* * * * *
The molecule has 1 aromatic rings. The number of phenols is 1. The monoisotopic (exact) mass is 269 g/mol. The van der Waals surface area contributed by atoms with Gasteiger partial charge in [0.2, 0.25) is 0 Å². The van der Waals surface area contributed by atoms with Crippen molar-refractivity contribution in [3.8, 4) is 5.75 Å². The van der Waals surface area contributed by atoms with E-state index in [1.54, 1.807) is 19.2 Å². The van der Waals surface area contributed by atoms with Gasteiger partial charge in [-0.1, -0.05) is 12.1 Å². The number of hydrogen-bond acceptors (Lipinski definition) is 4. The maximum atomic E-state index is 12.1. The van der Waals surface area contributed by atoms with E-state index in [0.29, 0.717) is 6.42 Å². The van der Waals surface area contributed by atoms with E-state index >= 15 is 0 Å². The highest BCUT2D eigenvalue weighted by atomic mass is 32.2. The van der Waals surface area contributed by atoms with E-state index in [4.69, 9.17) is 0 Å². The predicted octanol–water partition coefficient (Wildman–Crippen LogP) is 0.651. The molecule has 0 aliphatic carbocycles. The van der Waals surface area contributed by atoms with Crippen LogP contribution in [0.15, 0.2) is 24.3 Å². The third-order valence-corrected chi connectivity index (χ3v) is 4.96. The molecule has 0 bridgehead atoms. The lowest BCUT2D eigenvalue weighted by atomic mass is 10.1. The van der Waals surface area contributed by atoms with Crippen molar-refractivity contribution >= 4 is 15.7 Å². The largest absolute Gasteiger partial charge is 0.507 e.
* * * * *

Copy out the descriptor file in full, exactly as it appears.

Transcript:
The molecule has 1 aromatic rings. The number of phenols is 1. The monoisotopic (exact) mass is 269 g/mol. The van der Waals surface area contributed by atoms with Gasteiger partial charge in [0.2, 0.25) is 0 Å². The van der Waals surface area contributed by atoms with Crippen molar-refractivity contribution in [3.8, 4) is 5.75 Å². The van der Waals surface area contributed by atoms with E-state index in [1.54, 1.807) is 19.2 Å². The van der Waals surface area contributed by atoms with Gasteiger partial charge in [-0.1, -0.05) is 12.1 Å². The number of hydrogen-bond acceptors (Lipinski definition) is 4. The maximum atomic E-state index is 12.1. The van der Waals surface area contributed by atoms with E-state index in [0.29, 0.717) is 6.42 Å². The van der Waals surface area contributed by atoms with E-state index >= 15 is 0 Å². The highest BCUT2D eigenvalue weighted by atomic mass is 32.2. The van der Waals surface area contributed by atoms with E-state index in [4.69, 9.17) is 0 Å². The predicted octanol–water partition coefficient (Wildman–Crippen LogP) is 0.651. The molecule has 0 aliphatic carbocycles. The van der Waals surface area contributed by atoms with Crippen LogP contribution in [0.15, 0.2) is 24.3 Å². The third-order valence-corrected chi connectivity index (χ3v) is 4.96. The molecule has 0 bridgehead atoms. The lowest BCUT2D eigenvalue weighted by atomic mass is 10.1. The van der Waals surface area contributed by atoms with Crippen molar-refractivity contribution >= 4 is 15.7 Å². The largest absolute Gasteiger partial charge is 0.507 e.